A long, long day for the Chinese teenagers
31.03.2009 13 °C
To be a student at a boarding school in China is, it seems, not an easy task. Going by Western standards, in fact, their daily schedule is little short of eye watering.
They rise at around 6am, and breakfast is served at 7.10am. First class starts before eight, and the morning lessons are only punctured by little five-minute breaks in between and the collective morning exercises performed en masse in the school yard at 9.40am.
Lunch is served super-early at 11.35am - I imagine it's sorely needed though after all that. They do get two hours off for lunch, but it seems a lot of people take the opportunity to snooze. Then before they know it, they're back on again at 1.30pm, with only their compulsory eye exercises at 3.15pm to look forward to before classes finish at 4.10pm.
Their what? I know - at first glance, it's very weird to see them all rub their eyes in rhythmic unison, but soon enough you realise they'd probably be half blind without doing them given their workload.
Dinner is served right after the end of lessons, and then the students have about two hours to run around - this mostly consisting of basketball, the sport of choice around here - before they're whistled back into class at 6pm for three hours of 'self-study', which is actually supervised study in the classroom.
After that, if they have any energy left, they get to go mad for 25 minutes before they have to get into their rooms, and then it's ten minutes before lights out at 9.40pm. Then Exeunt, with no exceptions. From myself and Megan's perch on the hill, we can hear the teenage madness for a short time every evening, then like clockwork all is dark and perfectly quiet until the next day. It's like how I picture military school.
For us though, living on campus is an advantage in this place I think because you get a proper sense of the students' daily grind and you can aim for a realistic mid-tempo in the lessons. Unfortunately, it also means we're within earshot of the bells, which ring around campus 26 times a day by the schedule, if not more. There is a two-minute warning bell as well as a start- and end-bell for every lesson - there's even a bell marking half-way through lunch! Granted we don't hear them all, but the pa-rum-pum-pum marching music for the morning exercises in particular is hard to miss.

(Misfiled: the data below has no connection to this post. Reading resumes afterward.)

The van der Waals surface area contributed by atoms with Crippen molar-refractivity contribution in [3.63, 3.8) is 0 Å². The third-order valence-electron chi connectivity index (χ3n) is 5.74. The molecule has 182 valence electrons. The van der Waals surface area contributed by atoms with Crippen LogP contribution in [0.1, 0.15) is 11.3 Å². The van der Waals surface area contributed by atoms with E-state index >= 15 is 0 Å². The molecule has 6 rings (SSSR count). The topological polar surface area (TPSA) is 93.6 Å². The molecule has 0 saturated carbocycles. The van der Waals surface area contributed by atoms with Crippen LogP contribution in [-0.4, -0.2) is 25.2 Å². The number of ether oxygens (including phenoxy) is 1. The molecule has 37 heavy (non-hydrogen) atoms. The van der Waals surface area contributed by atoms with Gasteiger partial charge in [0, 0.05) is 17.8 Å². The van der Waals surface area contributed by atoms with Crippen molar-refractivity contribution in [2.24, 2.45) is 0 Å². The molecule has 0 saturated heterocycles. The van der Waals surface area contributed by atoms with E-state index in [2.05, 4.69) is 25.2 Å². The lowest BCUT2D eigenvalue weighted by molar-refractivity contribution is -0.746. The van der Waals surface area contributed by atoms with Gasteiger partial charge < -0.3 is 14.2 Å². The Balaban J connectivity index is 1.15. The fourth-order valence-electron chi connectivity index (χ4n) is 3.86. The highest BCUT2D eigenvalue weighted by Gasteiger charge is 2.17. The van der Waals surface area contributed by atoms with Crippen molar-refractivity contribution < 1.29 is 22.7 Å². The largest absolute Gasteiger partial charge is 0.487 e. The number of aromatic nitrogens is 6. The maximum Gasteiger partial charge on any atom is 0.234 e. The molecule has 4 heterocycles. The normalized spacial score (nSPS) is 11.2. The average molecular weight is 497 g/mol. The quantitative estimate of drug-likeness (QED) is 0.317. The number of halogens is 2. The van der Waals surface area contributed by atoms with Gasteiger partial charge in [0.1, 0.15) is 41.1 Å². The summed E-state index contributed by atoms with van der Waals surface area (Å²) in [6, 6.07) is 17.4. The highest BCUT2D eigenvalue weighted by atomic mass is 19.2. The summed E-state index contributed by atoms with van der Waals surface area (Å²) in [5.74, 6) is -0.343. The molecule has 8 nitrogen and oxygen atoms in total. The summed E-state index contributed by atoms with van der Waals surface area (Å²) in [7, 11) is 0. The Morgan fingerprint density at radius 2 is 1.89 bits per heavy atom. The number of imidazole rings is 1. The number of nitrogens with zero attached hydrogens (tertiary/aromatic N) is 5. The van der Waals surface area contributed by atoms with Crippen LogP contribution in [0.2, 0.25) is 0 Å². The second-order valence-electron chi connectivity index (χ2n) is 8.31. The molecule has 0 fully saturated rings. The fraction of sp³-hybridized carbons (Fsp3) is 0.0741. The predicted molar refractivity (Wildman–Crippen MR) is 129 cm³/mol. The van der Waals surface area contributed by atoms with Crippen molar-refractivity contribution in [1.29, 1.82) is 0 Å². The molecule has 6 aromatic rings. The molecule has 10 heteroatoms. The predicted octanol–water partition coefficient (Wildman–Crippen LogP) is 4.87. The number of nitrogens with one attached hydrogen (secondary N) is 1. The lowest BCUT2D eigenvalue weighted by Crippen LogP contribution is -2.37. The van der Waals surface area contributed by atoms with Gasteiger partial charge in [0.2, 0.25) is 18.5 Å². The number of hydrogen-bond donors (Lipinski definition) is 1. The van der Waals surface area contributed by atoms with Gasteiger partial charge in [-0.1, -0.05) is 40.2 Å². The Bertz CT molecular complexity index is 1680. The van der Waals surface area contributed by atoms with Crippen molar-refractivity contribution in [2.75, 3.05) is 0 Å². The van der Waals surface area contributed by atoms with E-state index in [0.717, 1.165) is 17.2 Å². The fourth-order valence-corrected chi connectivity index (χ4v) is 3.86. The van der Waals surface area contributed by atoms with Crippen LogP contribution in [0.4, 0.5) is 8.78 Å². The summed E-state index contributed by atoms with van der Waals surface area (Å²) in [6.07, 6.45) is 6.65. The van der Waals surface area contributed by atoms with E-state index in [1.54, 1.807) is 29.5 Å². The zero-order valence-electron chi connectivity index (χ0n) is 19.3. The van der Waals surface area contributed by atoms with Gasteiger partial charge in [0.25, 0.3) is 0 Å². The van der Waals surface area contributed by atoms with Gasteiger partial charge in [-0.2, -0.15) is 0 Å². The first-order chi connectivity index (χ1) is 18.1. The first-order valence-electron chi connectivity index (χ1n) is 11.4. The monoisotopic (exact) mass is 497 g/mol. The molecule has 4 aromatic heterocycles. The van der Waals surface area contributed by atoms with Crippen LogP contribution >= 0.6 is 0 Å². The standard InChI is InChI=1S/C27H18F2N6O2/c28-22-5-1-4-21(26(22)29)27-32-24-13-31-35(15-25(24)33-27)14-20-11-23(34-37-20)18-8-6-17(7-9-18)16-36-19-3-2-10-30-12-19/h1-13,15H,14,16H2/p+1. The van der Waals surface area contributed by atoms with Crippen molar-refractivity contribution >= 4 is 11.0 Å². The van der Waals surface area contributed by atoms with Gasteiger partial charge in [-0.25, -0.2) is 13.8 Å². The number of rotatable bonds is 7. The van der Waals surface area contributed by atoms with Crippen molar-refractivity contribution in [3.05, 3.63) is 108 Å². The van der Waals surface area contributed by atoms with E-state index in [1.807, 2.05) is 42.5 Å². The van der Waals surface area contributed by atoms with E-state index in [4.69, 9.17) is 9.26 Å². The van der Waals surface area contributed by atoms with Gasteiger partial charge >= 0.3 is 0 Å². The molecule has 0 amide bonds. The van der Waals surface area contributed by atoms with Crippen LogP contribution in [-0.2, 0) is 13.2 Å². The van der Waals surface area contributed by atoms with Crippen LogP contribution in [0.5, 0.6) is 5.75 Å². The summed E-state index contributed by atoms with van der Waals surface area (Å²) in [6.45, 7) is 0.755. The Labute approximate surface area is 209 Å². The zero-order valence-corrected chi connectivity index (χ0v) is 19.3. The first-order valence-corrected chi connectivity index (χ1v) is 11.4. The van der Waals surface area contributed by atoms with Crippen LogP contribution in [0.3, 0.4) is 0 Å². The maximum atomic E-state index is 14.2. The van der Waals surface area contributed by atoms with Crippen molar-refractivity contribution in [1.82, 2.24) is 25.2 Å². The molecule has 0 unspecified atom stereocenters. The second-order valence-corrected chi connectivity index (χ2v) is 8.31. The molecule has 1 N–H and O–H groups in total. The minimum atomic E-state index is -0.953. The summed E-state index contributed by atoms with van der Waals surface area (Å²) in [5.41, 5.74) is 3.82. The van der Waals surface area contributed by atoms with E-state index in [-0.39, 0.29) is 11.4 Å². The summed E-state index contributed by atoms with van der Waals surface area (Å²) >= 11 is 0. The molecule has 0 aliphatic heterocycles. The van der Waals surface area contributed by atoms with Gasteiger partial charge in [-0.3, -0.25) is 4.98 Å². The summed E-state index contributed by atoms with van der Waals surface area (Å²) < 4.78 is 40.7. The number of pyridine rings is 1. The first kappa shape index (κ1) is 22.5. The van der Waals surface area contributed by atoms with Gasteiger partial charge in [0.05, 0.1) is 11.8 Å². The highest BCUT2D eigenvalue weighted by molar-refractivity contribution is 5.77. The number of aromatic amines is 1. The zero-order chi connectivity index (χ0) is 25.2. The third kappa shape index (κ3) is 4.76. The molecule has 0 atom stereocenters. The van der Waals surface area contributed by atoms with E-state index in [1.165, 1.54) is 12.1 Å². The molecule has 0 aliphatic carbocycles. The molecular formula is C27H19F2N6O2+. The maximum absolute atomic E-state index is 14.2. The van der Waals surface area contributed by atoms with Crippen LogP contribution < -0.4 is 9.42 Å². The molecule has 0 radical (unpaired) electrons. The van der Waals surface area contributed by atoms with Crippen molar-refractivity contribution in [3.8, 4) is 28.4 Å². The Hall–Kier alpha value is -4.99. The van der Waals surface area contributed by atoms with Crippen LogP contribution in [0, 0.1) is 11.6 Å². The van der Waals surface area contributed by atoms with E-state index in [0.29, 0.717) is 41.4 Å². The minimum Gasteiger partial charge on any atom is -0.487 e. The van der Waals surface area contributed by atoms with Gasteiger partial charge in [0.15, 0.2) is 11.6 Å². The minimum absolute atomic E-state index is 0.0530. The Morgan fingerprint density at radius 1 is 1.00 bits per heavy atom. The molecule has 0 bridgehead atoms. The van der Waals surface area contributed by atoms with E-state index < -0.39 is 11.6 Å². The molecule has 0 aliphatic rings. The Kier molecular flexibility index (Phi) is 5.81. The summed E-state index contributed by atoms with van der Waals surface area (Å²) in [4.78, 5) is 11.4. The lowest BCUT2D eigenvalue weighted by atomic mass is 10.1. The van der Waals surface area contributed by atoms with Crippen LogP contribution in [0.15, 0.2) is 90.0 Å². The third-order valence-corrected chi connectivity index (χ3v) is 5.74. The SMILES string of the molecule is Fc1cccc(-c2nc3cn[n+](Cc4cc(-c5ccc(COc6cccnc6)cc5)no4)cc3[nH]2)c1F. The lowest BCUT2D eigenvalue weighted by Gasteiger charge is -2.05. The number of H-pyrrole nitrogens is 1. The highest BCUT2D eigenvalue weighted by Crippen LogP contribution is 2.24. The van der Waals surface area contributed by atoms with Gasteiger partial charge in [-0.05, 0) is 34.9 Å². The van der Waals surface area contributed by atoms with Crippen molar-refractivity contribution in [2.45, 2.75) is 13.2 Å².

As for the weekends, well they're a bit of a wash for the students. Some or all of them appear to have classes on a Saturday, and self-study is back on from 6-9pm on Sunday. This coming weekend is a holiday weekend for Qing Ming Festival (comparable to All Souls Day) - one of the Chinese teachers told me she had no confirmation of the Monday off but was looking forward to her 'two holiday days', otherwise known as Saturday and Sunday.
For us, meanwhile, it's a bit of a life of privilege as a foreign experts. We're contracted to do 18 teaching hours a week plus five extra-curricular hours per month, and so far we're only doing about three-quarters of that. However our grandly titled boss Mr Chen, the school's head of Foreign Affairs, is wont to call us at any hour and summon us to his office straight away. More about that and the life of a teacher at Xueyuan Fuzhong next time, dear readers. Until then, thank God you're not a Chinese boarder!